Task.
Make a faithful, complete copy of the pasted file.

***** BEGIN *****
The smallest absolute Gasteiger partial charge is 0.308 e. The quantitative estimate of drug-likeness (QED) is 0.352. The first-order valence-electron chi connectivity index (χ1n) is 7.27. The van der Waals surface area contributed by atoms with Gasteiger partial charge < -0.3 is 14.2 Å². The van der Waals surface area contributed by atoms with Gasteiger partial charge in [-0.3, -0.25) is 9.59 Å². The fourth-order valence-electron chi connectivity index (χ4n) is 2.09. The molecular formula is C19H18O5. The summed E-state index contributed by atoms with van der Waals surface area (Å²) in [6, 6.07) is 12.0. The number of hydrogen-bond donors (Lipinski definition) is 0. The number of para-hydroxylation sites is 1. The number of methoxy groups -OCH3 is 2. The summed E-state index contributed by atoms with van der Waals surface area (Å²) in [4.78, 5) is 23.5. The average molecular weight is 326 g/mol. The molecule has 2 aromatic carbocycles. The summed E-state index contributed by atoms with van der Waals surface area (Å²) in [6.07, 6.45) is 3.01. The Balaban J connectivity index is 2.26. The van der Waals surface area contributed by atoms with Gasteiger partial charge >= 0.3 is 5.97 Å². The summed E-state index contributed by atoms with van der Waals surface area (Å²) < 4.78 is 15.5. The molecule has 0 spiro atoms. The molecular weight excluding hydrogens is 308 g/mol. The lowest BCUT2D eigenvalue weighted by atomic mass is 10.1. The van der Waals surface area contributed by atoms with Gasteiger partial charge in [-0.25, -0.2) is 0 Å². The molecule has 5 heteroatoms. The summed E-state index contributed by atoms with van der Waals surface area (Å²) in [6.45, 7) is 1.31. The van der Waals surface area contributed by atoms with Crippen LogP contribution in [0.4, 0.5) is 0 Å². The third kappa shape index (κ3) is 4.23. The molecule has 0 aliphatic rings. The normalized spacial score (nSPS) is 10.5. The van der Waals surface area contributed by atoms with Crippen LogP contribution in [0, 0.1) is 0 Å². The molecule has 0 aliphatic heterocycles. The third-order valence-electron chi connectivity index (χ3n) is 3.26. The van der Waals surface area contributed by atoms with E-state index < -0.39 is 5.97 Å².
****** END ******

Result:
The smallest absolute Gasteiger partial charge is 0.308 e. The quantitative estimate of drug-likeness (QED) is 0.352. The first-order valence-electron chi connectivity index (χ1n) is 7.27. The van der Waals surface area contributed by atoms with Gasteiger partial charge < -0.3 is 14.2 Å². The van der Waals surface area contributed by atoms with Gasteiger partial charge in [-0.3, -0.25) is 9.59 Å². The fourth-order valence-electron chi connectivity index (χ4n) is 2.09. The molecular formula is C19H18O5. The summed E-state index contributed by atoms with van der Waals surface area (Å²) in [6, 6.07) is 12.0. The number of hydrogen-bond donors (Lipinski definition) is 0. The number of para-hydroxylation sites is 1. The number of methoxy groups -OCH3 is 2. The summed E-state index contributed by atoms with van der Waals surface area (Å²) in [4.78, 5) is 23.5. The average molecular weight is 326 g/mol. The molecule has 2 aromatic carbocycles. The summed E-state index contributed by atoms with van der Waals surface area (Å²) in [6.07, 6.45) is 3.01. The Balaban J connectivity index is 2.26. The van der Waals surface area contributed by atoms with Gasteiger partial charge >= 0.3 is 5.97 Å². The summed E-state index contributed by atoms with van der Waals surface area (Å²) < 4.78 is 15.5. The molecule has 0 spiro atoms. The molecular weight excluding hydrogens is 308 g/mol. The lowest BCUT2D eigenvalue weighted by atomic mass is 10.1. The van der Waals surface area contributed by atoms with Gasteiger partial charge in [-0.25, -0.2) is 0 Å². The molecule has 5 heteroatoms. The summed E-state index contributed by atoms with van der Waals surface area (Å²) in [6.45, 7) is 1.31. The van der Waals surface area contributed by atoms with Crippen LogP contribution in [0.4, 0.5) is 0 Å². The third kappa shape index (κ3) is 4.23. The molecule has 0 aliphatic rings. The normalized spacial score (nSPS) is 10.5. The van der Waals surface area contributed by atoms with Crippen LogP contribution in [0, 0.1) is 0 Å². The molecule has 0 aliphatic heterocycles. The third-order valence-electron chi connectivity index (χ3n) is 3.26. The van der Waals surface area contributed by atoms with E-state index < -0.39 is 5.97 Å².